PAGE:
At a glance, the overall pattern formed by these first 25 polar histograms (or: rose diagrams) is clear: orthogonal grids, mostly aligned with cardinal directions in orientation, dominate American cities. There are exceptions, but most streets run north, south, east and west.
Geoff Boeing, an assistant professor of urban informatics at Northeastern University, recently moved from the more linear Bay Area to a more chaotic Boston. Upon arrival, he created this series of data visualizations to explore how American city grids shape urban legibility in 25 major cities. He explains that in his diagrams “each bar’s direction represents the compass bearings of the streets … length represents the relative frequency of streets with those bearings.”
A combination of factors, from winding streets to the cobbled-together nature of the city, have resulted in Boston’s unusually complex grid. “It does not adhere to a straightforward north-south-east-west pattern (or any other consistent, predictable pattern) that our brains adjust to in most places,” writes Boeing. He clarifies, though, that this is “not because Boston apocryphally paved over its cow paths, but because of its age, terrain, and annexation of various independent towns.” Still, the city arguably makes up in part for what it lacks in clear directionality with other features, including familiar “paths, edges, districts, nodes, landmarks” — its long history works both for and against its legibility.
In between confusing-looking grids in places like Charlotte or Boston and rigorously linear ones like Chicago’s are hybrid cases — San Francisco and New York City, for instance, have grids partly or mostly tilted due to geography. Manhattan’s streets are aligned with the overall orientation of the angled island (northeast/southwest).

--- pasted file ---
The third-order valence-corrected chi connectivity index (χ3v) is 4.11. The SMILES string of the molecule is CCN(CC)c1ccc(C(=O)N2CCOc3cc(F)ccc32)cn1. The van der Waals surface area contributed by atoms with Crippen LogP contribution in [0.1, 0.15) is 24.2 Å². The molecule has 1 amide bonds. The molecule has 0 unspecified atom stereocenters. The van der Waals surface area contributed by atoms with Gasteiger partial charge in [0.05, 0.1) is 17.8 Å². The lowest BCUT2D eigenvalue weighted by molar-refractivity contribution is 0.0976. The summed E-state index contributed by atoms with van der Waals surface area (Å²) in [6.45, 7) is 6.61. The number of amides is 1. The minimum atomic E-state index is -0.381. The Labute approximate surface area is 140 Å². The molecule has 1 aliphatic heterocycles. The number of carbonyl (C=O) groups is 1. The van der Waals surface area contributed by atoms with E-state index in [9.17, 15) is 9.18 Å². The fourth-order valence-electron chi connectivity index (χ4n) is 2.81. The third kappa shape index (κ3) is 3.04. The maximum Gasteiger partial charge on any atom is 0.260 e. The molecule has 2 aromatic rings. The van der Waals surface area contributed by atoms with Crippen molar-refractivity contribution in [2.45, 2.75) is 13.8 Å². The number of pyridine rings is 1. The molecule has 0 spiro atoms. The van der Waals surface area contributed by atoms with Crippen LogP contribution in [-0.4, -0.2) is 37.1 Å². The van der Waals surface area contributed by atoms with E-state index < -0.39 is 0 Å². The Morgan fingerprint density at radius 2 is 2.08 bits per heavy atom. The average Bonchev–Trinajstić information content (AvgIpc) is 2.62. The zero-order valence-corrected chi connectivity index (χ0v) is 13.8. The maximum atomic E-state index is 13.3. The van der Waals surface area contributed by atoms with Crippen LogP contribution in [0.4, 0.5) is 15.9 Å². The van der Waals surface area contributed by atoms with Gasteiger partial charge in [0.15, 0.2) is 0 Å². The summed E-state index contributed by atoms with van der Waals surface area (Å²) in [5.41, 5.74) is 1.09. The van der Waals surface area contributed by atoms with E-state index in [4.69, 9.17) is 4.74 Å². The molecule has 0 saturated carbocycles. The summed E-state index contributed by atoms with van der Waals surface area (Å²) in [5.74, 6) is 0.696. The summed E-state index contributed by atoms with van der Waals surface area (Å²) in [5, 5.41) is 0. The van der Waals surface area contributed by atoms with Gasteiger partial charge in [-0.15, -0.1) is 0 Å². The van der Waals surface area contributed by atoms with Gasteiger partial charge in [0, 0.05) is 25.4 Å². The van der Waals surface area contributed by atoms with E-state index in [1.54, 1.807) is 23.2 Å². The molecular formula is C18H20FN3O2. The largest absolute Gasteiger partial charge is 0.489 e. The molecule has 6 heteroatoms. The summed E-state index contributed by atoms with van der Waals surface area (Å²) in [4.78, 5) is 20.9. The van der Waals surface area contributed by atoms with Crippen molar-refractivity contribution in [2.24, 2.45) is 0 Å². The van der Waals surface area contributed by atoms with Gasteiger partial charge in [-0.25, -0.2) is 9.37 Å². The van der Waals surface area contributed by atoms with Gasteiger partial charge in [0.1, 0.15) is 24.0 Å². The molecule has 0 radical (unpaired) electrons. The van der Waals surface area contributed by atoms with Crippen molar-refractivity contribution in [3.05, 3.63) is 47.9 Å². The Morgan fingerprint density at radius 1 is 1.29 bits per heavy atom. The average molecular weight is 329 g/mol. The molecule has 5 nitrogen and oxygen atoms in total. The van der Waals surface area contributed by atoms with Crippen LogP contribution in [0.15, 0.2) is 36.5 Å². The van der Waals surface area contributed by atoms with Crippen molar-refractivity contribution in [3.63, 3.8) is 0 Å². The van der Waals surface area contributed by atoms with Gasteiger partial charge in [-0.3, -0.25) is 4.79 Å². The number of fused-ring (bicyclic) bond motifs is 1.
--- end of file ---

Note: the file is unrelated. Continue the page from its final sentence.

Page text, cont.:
There are also places with conflicting grids — in the case of Detroit, for example, four key factors shaped the city over time: its early role as a trading hub, the intervention of a destructive fire, the allocation of farming real estate and, finally, the imposition of a modern grid.
Around the world, meanwhile, a set of 25 international cities paints a very different picture. These global histograms show angled grids cutting across orthogonal ones (in Barcelona or Budapest) as well as misshapen lumps that seem to defy any logic (in Rome and Paris).
Like any single data set, grids alone do not tell the stories of cities. Still, they can be useful in comparing, contrasting, and helping establish patterns across continents and countries. Visualizations of these phenomena can help urbanists share findings with the public, too.
More about Geoff Boeing, who received his Ph.D. in City and Regional Planning from Berkeley in 2017: “My research broadly revolves around urban data science, urban form, and complexity. This includes studying street networks, affordable housing, and the relationship between the deterministic nature of urban design and the emergent characteristics of urban form that arise out of complex systems.” These polar histograms were created using using OpenStreetMap data, Python and OSMnx.